Cassi Creek: Yesterday we traveled to Asheville. Since our travel took place in the afternoon and evening, we had great views during the early afternoon and magnificent moonlit views on the homeward leg.
We decided to eat dinner at Tupelo Honey in downtown Asheville. The food was everything advertised, worthy of returning. As it was Friday evening, the wait to be seated was quoted as 20-30 minutes but actually timed out somewhat longer at about 45 minutes. That left us plenty of time to watch people. The Patton area seems to be a major gathering site for all manner of people from the ultra-straight to the freaks and geeks.
There is a drum circle that seemed to grow larger as more participants arrived. The echo off surrounding buildings was out of phase with the active drumbeats, so the whole thing sounded ragged and fragmented for about the first 45 minutes. The overall noise level was increased by buses, emergency vehicle sirens, a steady flow of automobile traffic, and the endless muttering undertones of hundreds of cell phone conversant passing by.
What I found most disconcerting was the assumption by parents that other people are eager to experience their children in those places where children are out of place. I speak of concerts, lectures, movies, restaurants, and busy sidewalks.
We were waiting for our table on the sidewalk outside Tupelo Honey. So were other parities of various sizes. There is a bus stop at that location and the sidewalk narrows somewhat. So a couple with two children in a tandem stroller decided to block traffic into the restaurant, a very narrow door and entryway, by parking their stroller there. They then released a 2-3 year old and another child still crawling onto the sidewalk. The infant was allowed to crawl about and then placed upright and allowed to stagger about the sidewalk full of people. The older child was given a toy car, which he rolled about on the sidewalk as people tried to avoid the car, and both kids. The longer the wait, the more annoying the kids became. At one point, I noticed that the older child was often beneath and beyond my field of peripheral vision. The 2nd time the toy car was rolled between my feet; I found it hard to appear tolerant. Several times this child’s behavior forced people to step off the sidewalk into the street. Meanwhile, the infant stumbled about. Anyone tripping over it would have sustained at least some superficial injuries and the infant might well have sustained grave injuries. Unprotected skulls impacting concrete are never a good thing.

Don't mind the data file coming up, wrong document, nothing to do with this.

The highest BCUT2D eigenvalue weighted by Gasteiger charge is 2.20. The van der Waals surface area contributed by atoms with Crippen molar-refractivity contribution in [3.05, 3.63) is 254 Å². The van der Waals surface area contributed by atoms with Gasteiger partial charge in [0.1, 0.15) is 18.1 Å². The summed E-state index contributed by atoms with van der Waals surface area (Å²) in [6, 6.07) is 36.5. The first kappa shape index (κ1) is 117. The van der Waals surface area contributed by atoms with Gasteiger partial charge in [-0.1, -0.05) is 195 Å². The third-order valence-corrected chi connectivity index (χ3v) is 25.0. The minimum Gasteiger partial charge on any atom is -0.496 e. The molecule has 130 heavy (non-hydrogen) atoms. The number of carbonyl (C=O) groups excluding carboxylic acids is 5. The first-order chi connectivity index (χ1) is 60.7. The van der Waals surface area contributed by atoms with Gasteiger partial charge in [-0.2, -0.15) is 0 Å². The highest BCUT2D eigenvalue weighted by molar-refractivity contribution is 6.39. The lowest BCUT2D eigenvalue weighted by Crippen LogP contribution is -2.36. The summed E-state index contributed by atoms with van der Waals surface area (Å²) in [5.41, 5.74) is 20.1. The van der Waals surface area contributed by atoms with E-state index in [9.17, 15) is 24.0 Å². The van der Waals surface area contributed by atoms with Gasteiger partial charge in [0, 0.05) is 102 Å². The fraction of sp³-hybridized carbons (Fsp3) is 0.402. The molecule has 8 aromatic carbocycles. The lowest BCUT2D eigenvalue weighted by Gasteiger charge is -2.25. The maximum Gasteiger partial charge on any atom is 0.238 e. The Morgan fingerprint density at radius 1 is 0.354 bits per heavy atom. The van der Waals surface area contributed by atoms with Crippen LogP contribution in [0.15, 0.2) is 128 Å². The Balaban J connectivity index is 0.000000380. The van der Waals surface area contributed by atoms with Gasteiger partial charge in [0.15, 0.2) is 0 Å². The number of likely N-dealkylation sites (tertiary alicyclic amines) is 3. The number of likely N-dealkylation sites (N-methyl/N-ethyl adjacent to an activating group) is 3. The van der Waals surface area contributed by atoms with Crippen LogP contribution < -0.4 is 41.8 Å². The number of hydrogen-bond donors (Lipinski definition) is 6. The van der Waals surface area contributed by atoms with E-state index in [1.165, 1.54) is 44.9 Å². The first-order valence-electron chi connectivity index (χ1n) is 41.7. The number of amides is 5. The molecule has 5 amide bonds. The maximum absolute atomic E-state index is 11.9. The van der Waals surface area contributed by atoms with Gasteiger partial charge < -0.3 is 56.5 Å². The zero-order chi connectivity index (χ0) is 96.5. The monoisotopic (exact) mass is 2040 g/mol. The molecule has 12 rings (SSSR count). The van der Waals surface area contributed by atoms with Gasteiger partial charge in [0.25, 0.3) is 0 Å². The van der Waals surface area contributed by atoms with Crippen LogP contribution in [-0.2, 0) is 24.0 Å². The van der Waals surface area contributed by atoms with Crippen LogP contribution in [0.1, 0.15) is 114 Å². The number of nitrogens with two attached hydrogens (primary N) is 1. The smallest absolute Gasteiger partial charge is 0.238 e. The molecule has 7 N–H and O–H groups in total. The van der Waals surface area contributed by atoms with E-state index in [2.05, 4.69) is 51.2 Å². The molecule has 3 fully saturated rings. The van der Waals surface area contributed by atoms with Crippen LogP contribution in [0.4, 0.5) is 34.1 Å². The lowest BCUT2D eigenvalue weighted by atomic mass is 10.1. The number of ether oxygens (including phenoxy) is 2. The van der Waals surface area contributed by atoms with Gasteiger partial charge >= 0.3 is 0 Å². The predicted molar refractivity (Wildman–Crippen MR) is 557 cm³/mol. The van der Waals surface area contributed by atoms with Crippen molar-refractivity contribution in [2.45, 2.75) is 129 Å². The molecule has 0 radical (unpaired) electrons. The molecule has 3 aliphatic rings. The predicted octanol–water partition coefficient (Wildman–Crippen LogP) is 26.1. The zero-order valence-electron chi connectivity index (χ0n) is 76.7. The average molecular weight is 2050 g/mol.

There seems to be a willingness to allow people to bring children to such locations and then turn them loose, as if expecting others to become baby sitters. While I wouldn’t allow someone’s child to run into traffic, neither would I excuse the child and its parents for being the cause of someone else’s injuries. Hire a sitter and leave the kid home or stay home yourself. I’m not willing to put up with your children behaving as if they were at home.